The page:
On this appeal, we are limited to determining whether the Industrial Commission’s findings of fact are supported by competent evidence and whether the conclusions of law based on the facts found are correct. Inscoe v. Industries, Inc., 292 N.C. 210, 232 S.E. 2d 449 (1977). We hold that the findings of fact are supported by competent evidence and the conclusions of law are correct.
The defendants have excepted to the following facts found by the Hearing Commissioner: (1) “Decedent was permitted by the written regulations of the defendant employer to use the swimming facilities at the lake when off-duty.” (2) “There is no evidence that plaintiff was ever instructed that the lake was closed during lunch period or what constituted the ‘chained area’ of the lake.” (3) There is no evidence “. . . that [decedent] was familiar with the way the lake was arranged for swimming,” and (4) “There is no evidence of record that there were any signs posted to indicate . . . that the lake was closed at the time the decedent entered it.”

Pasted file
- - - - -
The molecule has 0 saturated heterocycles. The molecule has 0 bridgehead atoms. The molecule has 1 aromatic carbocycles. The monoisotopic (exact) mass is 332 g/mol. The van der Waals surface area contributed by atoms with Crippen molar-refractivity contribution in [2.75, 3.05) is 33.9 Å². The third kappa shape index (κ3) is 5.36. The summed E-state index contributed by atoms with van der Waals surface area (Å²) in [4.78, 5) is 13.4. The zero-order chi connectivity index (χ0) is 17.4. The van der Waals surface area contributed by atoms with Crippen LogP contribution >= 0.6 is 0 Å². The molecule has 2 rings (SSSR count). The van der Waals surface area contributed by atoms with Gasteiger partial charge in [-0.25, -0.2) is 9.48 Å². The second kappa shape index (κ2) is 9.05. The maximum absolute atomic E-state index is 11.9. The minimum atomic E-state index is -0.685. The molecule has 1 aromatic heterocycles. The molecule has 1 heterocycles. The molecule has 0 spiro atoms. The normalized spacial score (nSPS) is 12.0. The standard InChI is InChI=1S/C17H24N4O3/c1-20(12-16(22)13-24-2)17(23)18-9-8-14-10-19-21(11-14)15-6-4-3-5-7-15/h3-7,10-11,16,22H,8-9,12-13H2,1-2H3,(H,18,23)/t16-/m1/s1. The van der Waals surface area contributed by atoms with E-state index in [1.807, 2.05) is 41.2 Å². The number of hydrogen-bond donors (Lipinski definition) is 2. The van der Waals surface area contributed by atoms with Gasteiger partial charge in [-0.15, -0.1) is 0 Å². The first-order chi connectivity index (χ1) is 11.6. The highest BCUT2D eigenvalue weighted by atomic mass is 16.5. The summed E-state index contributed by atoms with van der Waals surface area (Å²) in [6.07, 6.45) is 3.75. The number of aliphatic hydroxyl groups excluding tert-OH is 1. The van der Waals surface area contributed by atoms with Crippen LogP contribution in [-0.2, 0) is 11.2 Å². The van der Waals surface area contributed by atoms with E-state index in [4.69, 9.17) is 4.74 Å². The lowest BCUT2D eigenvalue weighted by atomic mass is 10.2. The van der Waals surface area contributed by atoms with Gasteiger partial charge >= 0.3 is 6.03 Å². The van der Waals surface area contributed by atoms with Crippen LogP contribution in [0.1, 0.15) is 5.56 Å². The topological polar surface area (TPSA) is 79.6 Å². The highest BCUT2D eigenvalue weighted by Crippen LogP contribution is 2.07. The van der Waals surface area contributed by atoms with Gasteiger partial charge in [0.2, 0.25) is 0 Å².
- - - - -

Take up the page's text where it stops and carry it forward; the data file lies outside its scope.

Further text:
As to finding number (1) above, the defendants contend there is nothing in the record to support a finding that the decedent was permitted by written regulations to use the swimming facilities. Conceding without deciding the point that he was not permitted by written regulations to do so, there is substantial evidence that he had permission to use the swimming facilities *492and if the words “by written regulations” are struck from this finding of fact, it does not affect the outcome of this case.
As to finding of fact number (2) above, Guy Hill Jones, decedent’s superior testified: “I never gave them any instructions either way on swimming.” Mr. Mace’s testimony was that the resident staff received instructions. The decedent was not a member of the resident staff. The defendants argue that the posted sign and the lay out of the lake itself, including the chained area, is enough to invalidate this finding. We believe the Hearing Commissioner was reasonable in his conclusion that there had to be an actual imparting of information from one person to another in order to find there had been an instruction.
As to finding number (3), the defendants argue that the fact the decedent had worked around the lake and had talked to the lifeguard while the lifeguard was on-duty invalidates this finding. We cannot hold the Hearing Commissioner erred in making such a finding on this evidence.
As to finding number (4) above, the evidence was that the lifeguard had taken the buoys out of the water. There is no evidence that he or anyone else had posted a sign that the lake was closed.